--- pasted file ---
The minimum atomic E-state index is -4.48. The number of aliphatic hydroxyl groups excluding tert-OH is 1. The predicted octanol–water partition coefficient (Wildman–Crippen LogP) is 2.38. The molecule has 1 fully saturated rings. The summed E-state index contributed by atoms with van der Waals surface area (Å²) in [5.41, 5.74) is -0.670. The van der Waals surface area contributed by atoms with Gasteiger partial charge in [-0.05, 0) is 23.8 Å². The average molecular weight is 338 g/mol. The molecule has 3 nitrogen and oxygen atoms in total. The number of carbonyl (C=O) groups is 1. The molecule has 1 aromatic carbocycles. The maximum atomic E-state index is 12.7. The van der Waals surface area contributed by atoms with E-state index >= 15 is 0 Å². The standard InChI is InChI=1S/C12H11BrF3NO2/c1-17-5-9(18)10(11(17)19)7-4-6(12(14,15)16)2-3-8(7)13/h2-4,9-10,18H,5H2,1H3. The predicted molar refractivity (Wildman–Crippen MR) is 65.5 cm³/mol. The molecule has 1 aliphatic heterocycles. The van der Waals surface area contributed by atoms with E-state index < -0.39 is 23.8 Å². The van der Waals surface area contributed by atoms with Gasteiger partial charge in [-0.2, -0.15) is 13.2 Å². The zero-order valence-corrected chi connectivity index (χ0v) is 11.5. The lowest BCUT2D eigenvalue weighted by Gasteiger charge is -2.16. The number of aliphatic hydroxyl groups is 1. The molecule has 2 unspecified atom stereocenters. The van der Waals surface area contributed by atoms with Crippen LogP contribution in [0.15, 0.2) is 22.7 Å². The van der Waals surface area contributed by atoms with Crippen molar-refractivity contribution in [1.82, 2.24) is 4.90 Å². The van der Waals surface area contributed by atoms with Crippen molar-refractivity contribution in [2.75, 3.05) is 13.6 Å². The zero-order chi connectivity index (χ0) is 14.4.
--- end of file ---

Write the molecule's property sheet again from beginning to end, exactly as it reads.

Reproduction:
The minimum atomic E-state index is -4.48. The number of aliphatic hydroxyl groups excluding tert-OH is 1. The predicted octanol–water partition coefficient (Wildman–Crippen LogP) is 2.38. The molecule has 1 fully saturated rings. The summed E-state index contributed by atoms with van der Waals surface area (Å²) in [5.41, 5.74) is -0.670. The van der Waals surface area contributed by atoms with Gasteiger partial charge in [-0.05, 0) is 23.8 Å². The average molecular weight is 338 g/mol. The molecule has 3 nitrogen and oxygen atoms in total. The number of carbonyl (C=O) groups is 1. The molecule has 1 aromatic carbocycles. The maximum atomic E-state index is 12.7. The van der Waals surface area contributed by atoms with E-state index >= 15 is 0 Å². The standard InChI is InChI=1S/C12H11BrF3NO2/c1-17-5-9(18)10(11(17)19)7-4-6(12(14,15)16)2-3-8(7)13/h2-4,9-10,18H,5H2,1H3. The predicted molar refractivity (Wildman–Crippen MR) is 65.5 cm³/mol. The molecule has 1 aliphatic heterocycles. The van der Waals surface area contributed by atoms with E-state index < -0.39 is 23.8 Å². The van der Waals surface area contributed by atoms with Gasteiger partial charge in [-0.2, -0.15) is 13.2 Å². The zero-order valence-corrected chi connectivity index (χ0v) is 11.5. The lowest BCUT2D eigenvalue weighted by Gasteiger charge is -2.16. The number of aliphatic hydroxyl groups is 1. The molecule has 2 unspecified atom stereocenters. The van der Waals surface area contributed by atoms with Crippen LogP contribution in [0.15, 0.2) is 22.7 Å². The van der Waals surface area contributed by atoms with Crippen molar-refractivity contribution in [1.82, 2.24) is 4.90 Å². The van der Waals surface area contributed by atoms with Crippen molar-refractivity contribution in [2.75, 3.05) is 13.6 Å². The zero-order chi connectivity index (χ0) is 14.4.